But shall our superintendence go no further, and are the poets only to be required by us to express the image of the good in their works, on pain, if they do anything else, of expulsion from our State? Or is the same control to be extended to other artists, and are they also to be prohibited from exhibiting the opposite forms of vice and intemperance and meanness and indecency in sculpture and building and the other creative arts; and is he who cannot conform to this rule of ours to be prevented from practicing his art in our State, lest the taste of our citizens be corrupted by him? We would not have our guardians grow up amid images of moral deformity, as in some noxious pasture, and there browse and feed upon many a baneful herb and flower day by day, little by little, until they silently gather a festering mass of corruption in their own soul.

Republic 401b-c

It’s not a surprise for those familiar with Plato that he was an elite statist. As such, he advocated, as he does here, for state-sponsored censorship of the arts. This goes against the grain of what we’re used to in the West. That said, without resorting to such heavy-handed tactics, is there still an opportunity to revisit this idea of the moral influence of the arts? What do you think? Please comment below.

If you’d like to read more on this subject, I’ve included a link to a paper by Thomas R. Larson, a Catholic who revisits the idea of the transformative power of music from an ancient Greek and a medieval Catholic perspective, applying these principles to modern times. The paper is called Man, Music, and Catholic Culture.

I would like to end with a very beautiful quote from Plato that illustrates one of the highest views of art in all of his writings. Not all of his views on the arts were so positive. I will  cover those in the next post. Stay tuned.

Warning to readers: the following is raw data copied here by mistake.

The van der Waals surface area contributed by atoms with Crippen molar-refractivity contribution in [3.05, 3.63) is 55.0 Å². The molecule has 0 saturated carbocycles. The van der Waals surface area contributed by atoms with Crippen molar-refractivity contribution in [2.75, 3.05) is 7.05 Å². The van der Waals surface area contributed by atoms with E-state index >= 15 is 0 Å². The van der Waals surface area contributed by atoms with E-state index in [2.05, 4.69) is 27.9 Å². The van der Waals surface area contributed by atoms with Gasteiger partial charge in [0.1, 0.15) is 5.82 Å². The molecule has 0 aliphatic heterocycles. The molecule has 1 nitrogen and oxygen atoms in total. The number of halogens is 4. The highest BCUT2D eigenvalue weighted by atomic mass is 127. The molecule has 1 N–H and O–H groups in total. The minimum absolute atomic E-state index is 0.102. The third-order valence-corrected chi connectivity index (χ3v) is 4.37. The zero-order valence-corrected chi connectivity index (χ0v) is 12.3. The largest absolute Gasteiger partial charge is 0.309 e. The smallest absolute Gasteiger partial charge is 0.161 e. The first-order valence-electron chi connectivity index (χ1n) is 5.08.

Let our artists rather be those who are gifted to discern the true nature of the beautiful and graceful; then will our youth dwell in a land of health, amid fair sights and sounds, and receive the good in everything; and beauty, the effluence of fair works, shall flow into the eye and ear, like a health-giving breeze from a purer region, and insensibly draw the soul from earliest years into likeness and sympathy with the beauty of reason.

Republic 401 c-d

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Deo Gratias!

Featured Book:

This is a good “primer” to getting your feet wet in aesthetic philosophy

Footnotes and Endnotes:

  1. Pappas, Nickolas, “Plato’s Aesthetics”The Stanford Encyclopedia of Philosophy (Fall 2020 Edition), Edward N. Zalta (ed.)
  2. For a further excursion in Hildebrand, please see the Hildebrand Project.
  3. I say almost, for in Plato’s dialogue Parmenides, the topic is brought up of certain things that cannot have a Form such as hair, mud, and dirt! See 130a-e
  4. The Republic, 508d-e
  5. Symposium, 201d-212a
  6. Pappas, Nickolas, “Plato’s Aesthetics”
  7. Fine, Jonathan, Beauty on Display, Columbia University
  8. Pappas, Nickolas, “Plato’s Aesthetics”
  9. Ibid.
  10. MacLachlan, Bonnie, The Age of Grace: Charis in Early Greek Poetry, Princeton University Press (April 19, 2016), ISBN 13 978-0691630762

Further Reading:

Dietrich von Hildebrand, Aesthetics Volume I, ‎ Hildebrand Project (November 7, 2016), ISBN-13 ‎ 978-1939773043

Dietrich von Hildebrand, Aesthetics Volume II, Hildebrand Press; First English ed. edition (February 8, 2019), ISBN-13 978-1939773104

Albert Hofstadter, Richard Kuhns, Editors, Philosophies of Art and Beauty: Selected Readings in Aesthetics from Plato to Heidegger,  University of Chicago Press; 2nd edition (August 15, 1976), ISBN-13 978-0226348124

Iamblichus, Life of Pythagoras

Larson, Thomas R., Man, Music, and Catholic Culture, St. Anselm Collage

MacLachlan, Bonnie, The Age of Grace: Charis in Early Greek Poetry, Princeton University Press (April 19, 2016), ISBN 13 978-0691630762

Plato, Timaeus